GPs struggle to cope with 21% rise in requests to verify work capability since January
Exclusive GPs are having to cope with rising levels of paperwork under the Government’s drive to reduce the benefits bill, with figures obtained by Pulse showing the number of requests to verify claimants’ ability to work have increased by over a fifth since the beginning of this year.
The figures show that the national crackdown on benefits has resulted in practices having to cope with increasing numbers of forms to support Employment Support Allowance (ESA) claims, which GPs say can take up to an hour of their time to fill out.
The figures obtained under the Freedom of Information Act show 136,000 ESA requests to medical professionals on behalf of the Government in the first three months of the year, the majority of which will be made to the patient’s GP.
This extrapolated across the whole year would total over 544,250 requests for the year - representing a 21% increase in ESA compared with the 448,800 requests made in 2012.
Requests for information from GPs have rocketed since ESA replaced incapacity benefit in 2008, when only 6,640 requests were made.
The GPC said it is meeting with the Department for Work and Pensions (DWP) to ensure that information requested by Atos Healthcare - which runs the DWP scheme - is more relevant.
The GPC also said that the ten calendar days GPs are given to supply further medical evidence for the claims is ‘not realistic’.
The DWP recently said it was planning to pilot a new approach to collecting information from claimants’ GPs, though a spokesperson could not confirm any details about the pilots the options ‘are still being considered’.
The Workplace Capability Assessments, which the Government uses to decides on whether people are eligible for the ESA, have also been criticised by the BMA, MPs and charities, as 38% of decisions are overturned at the appeal stage. Last year a committee of MPs said the assessments have a ‘disproportionate effect’ on the vulnerable.
Dr Nigel Watson, chief executive of Wessex LMCs said GP feedback into the process was important, but that the forms could take from 15 minutes to an hour and this was having a disproportionate impact on the time GPs could spend with patients.
He said: ‘We are spending more time on admin and paperwork and this is going to increase. With the increasing complexity of long term conditions, and patients working longer, not retiring at 60. Now the forms are more complex. It’s not only that you have more forms to fill in - its more complicated to fill in these forms.’
He added: ‘It adds to the other pressure that GPs are facing. If you spend more times filling in forms then you spend less time looking after patients - the time has to come from somewhere.’
Dr John Canning, chair of the GPC’s professional fees and regulation committee and a GP in Middlesbrough, said the GPC was currently holding talks with the DWP to ensure that GPs are only asked for information which was relevant.
He said: ‘We have been talking to DWP about making sure that when we get asked for information - is it relevant, and is it being asked at the right time?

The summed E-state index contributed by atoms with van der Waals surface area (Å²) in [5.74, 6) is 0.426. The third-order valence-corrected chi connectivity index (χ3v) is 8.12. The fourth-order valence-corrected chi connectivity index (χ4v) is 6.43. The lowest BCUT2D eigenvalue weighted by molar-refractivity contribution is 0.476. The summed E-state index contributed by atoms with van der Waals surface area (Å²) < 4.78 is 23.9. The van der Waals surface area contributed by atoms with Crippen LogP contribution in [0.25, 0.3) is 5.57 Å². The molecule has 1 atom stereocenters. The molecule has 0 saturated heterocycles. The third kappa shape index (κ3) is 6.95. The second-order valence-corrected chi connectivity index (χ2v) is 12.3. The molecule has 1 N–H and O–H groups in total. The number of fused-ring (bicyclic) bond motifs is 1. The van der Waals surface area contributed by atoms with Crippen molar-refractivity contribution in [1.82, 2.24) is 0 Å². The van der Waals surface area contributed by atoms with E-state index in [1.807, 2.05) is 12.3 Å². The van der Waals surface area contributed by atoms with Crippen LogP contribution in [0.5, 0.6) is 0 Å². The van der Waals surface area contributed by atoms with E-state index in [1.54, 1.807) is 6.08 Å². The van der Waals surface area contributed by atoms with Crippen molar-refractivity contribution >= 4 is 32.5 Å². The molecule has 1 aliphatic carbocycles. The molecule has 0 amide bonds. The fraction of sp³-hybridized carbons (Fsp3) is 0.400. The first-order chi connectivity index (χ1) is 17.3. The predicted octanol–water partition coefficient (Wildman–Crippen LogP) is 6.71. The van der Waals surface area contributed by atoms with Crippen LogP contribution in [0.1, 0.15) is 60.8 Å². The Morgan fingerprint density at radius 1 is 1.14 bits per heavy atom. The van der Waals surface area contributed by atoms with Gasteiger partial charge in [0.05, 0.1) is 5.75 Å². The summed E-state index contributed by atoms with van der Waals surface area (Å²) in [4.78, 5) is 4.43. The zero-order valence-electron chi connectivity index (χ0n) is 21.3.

‘It needs to be an appropriate request; we need to ensure that it achieves what it needs to for the department, as opposed to being a bureaucratic exercise. That balance is not right at the moment.’
He added: ‘The request to respond within a week is not realistic with the work we have to do. Many people work part time.’
It comes after the BMA urged ministers last month to ask GPs to provide factual information for every Work Capability Assessment to enable ‘better-informed decisions’ to be made about their patient’s eligibility for benefits.
The figures also come after the GPs were asked to fill out a new form determining whether patients are eligible for the Government’s new personal independence payment (PIP), a scheme - also run by Atos Healthcare - the GPC warned may ‘harass’ patients with a health condition or disability.
A spokesperson for Atos Healthcare said: ‘These figures should be viewed in the context of increasing numbers of assessments during changes to the welfare system. As agreed with the Department for Work and Pensions, we only proactively write out to GPs for further medical evidence where we believe that receiving it may mean we can avoid a face-to-face assessment for the most disabled and unwell. This leads to around 17% of claimants not needing to attend an assessment.’
A DWP spokesperson said they need the information to make decisions about an individual’s eligibility for the ESA: ‘It is important that we are able to make decisions on an individual’s benefit entitlements with accurate and up to date information, and sometimes this will require medical evidence from a claimant’s GP or other healthcare professional.
‘GPs have been clear that they do not want to be responsible for making decisions on peoples’ benefit entitlement, which is why we have processes in place to request the appropriate information from GPs to enable us to make those decisions.’
How ESA requests have risen
2008 - 6643
2009 - 159,225
2010 - 260,794
2011 - 311,533
2012 - 448,805
2013 (1st January- 31st March) - 136,064
Source: Freedom of Information request